When the kids were born he was curious but gentle and as they grew up he patiently accepted them pulling his tail, carrying him around the house like a sack of flour and dressing him up. 

He was the first pet my children ever knew.

Earlier this year he started throwing up a lot and losing a lot of weight. I knew I needed to take him to the vet but avoided it for fear that she'd tell me something was really wrong with him. I think I knew it in my heart. He was 15 after all.

I finally took him to the vet last Monday and she confirmed my fears. He had a huge mass in his stomach that was causing him to throw up and not digest his food, hence the weight loss. He was down to almost half his adult weight.  She told me it was likely lymphoma and there wasn't much that could be done.

We debated just having the vet take him that day and telling the kids he went to live on a farm (that's what my husband's parents told him when a pet died), but I argued that my children need to understand both love and loss and, while it's very hard, it's good for them to process it and know what was really happening.  So we took him home and decided to spend a week loving him as much as we possibly could.  We showered him with kisses and cuddles  We made ornaments with his paw and took lots of pictures to remember him.

The boys both reacted very differently, which doesn't surprise me. Matthew locked himself in his room and just cried and cried.  Ben was overly curious about how he would die and exactly when. He spent a lot of time alone with Parker just kissing his head and talking to him.  They both had time to say their goodbyes before we took him back to the vet yesterday.

It was hard on all of us. He was my first pet that I owned by myself as an adult and he was with us through our wedding, two houses and the birth of both kids. He was most definitely a part of this family and will be missed tremendously.

Hug your pets today and give them an extra treat for me.

Join the conversation:

To report inappropriate comments, abuse and/or repeat offenders, please send an email to socialmedia@post-gazette.com and include a link to the article and a copy of the comment. Your report will be reviewed in a timely manner. Thank you.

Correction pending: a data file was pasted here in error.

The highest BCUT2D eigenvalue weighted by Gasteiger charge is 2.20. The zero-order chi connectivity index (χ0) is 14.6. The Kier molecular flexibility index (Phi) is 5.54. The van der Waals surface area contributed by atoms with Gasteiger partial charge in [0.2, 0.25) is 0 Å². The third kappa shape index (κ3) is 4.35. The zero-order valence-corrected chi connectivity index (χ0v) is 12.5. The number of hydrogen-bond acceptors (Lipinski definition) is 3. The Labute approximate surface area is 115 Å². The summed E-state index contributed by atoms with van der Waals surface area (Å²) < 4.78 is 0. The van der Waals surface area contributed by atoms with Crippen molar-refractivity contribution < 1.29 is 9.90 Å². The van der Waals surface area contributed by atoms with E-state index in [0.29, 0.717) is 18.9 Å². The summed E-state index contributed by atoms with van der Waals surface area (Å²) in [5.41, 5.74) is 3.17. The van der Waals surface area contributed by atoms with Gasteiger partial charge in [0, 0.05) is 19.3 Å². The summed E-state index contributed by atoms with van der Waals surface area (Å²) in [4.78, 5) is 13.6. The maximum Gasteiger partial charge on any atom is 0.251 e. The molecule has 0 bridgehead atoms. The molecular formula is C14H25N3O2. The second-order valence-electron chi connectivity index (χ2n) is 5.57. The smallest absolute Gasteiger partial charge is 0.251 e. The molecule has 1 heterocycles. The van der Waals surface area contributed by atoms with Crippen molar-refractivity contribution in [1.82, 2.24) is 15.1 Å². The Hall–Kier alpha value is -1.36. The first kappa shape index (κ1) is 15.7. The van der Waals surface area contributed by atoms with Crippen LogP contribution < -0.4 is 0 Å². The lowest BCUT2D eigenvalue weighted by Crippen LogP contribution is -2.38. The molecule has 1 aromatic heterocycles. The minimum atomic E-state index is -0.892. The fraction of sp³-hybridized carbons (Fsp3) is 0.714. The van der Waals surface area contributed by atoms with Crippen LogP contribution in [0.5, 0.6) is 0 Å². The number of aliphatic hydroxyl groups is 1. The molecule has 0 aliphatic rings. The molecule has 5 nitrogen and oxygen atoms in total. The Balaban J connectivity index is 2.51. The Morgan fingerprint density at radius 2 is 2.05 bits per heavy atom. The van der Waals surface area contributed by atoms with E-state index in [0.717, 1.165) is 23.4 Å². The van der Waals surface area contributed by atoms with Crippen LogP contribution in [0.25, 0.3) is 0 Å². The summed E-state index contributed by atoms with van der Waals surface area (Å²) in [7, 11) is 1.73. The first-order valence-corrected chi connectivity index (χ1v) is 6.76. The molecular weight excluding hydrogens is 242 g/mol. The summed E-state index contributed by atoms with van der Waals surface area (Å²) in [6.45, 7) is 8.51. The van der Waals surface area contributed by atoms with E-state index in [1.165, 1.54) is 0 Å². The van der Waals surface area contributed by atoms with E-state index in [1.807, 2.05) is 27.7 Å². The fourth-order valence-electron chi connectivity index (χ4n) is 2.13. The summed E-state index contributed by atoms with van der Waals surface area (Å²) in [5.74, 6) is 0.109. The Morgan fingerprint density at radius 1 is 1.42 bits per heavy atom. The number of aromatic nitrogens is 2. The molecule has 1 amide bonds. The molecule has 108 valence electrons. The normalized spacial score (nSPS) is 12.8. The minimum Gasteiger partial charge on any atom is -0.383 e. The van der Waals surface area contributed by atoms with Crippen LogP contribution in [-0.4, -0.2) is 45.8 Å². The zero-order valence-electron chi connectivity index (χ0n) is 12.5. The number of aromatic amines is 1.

Gifts for everyone

Written by Heather Starr Fiedler. Posted in PittsburghMom

User Rating:  / 0

I'm curious to know how holidays work in your house. Does everyone get gifts? Or just the kids?  In our house, everyone gets gifts.  My husband buys me gifts and my children each buy me a gift. Same for my husband and each of the kids.  We started this tradition when they were born and have not wavered. 

I want to teach my kids that giving is even better than receiving. I want them to save their money to buy gifts they can be proud of. I want them to see their father giving their mother a gift on Christmas.  I want them to grow up and give their wives and future children thoughtful gifts.  

My kids need to know that they are not the only people in the world, or even in this house.  I often hear moms say "we don't have much money so we spend what we do have on the kids".  Whether we have $50 or $500 to spend, I don't believe in spending it all on them.  I believe that everyone gets to feel special and open a gift. I need them to see that.

Luckily my husband agrees and is a wonderful gift giver. As I said, it's not at all about the money. For example, last year he was away on my birthday.  He actually took the time to buy five small gifts (each less than $10, like a pair of fuzzy socks and some chocolates) and wrap them and hide them throughout the house.  Each morning he sent me an email with a picture attached of where to find that day's gift.  The boys helped him with the shopping, wrapping and hiding. They were so excited for me to get my gift each day while daddy was gone.  It was the most wonderful thing and I felt so special.  The total cost was very minimal, but it was priceless to me.

This year I had the boys save their allowance money to buy each other a gift and to buy myself and my husband each a gift. In years past we've taken them to Five Below and let them pick a gift for each other that we've paid for. This year, however, they are both very excited about saving for each other. And instead of saving $5 like I'd expected, they have picked the top item from each other's lists and are trying to save that much ($30) to surprise each other. I'm thrilled.  

I really want them to grow up and be thoughtful gift givers. I think it's one of the best qualities someone can have. It shows listening, respect and caring and I want to instill that in them now.

I asked Ben last night which he likes better, giving gifts or receiving gifts. He answered "Giving gifts, because it's so nice to make other people happy".  And that, my friends, makes ME happy.


Join the conversation:

To report inappropriate comments, abuse and/or repeat offenders, please send an email to socialmedia@post-gazette.com and include a link to the article and a copy of the comment. Your report will be reviewed in a timely manner. Thank you.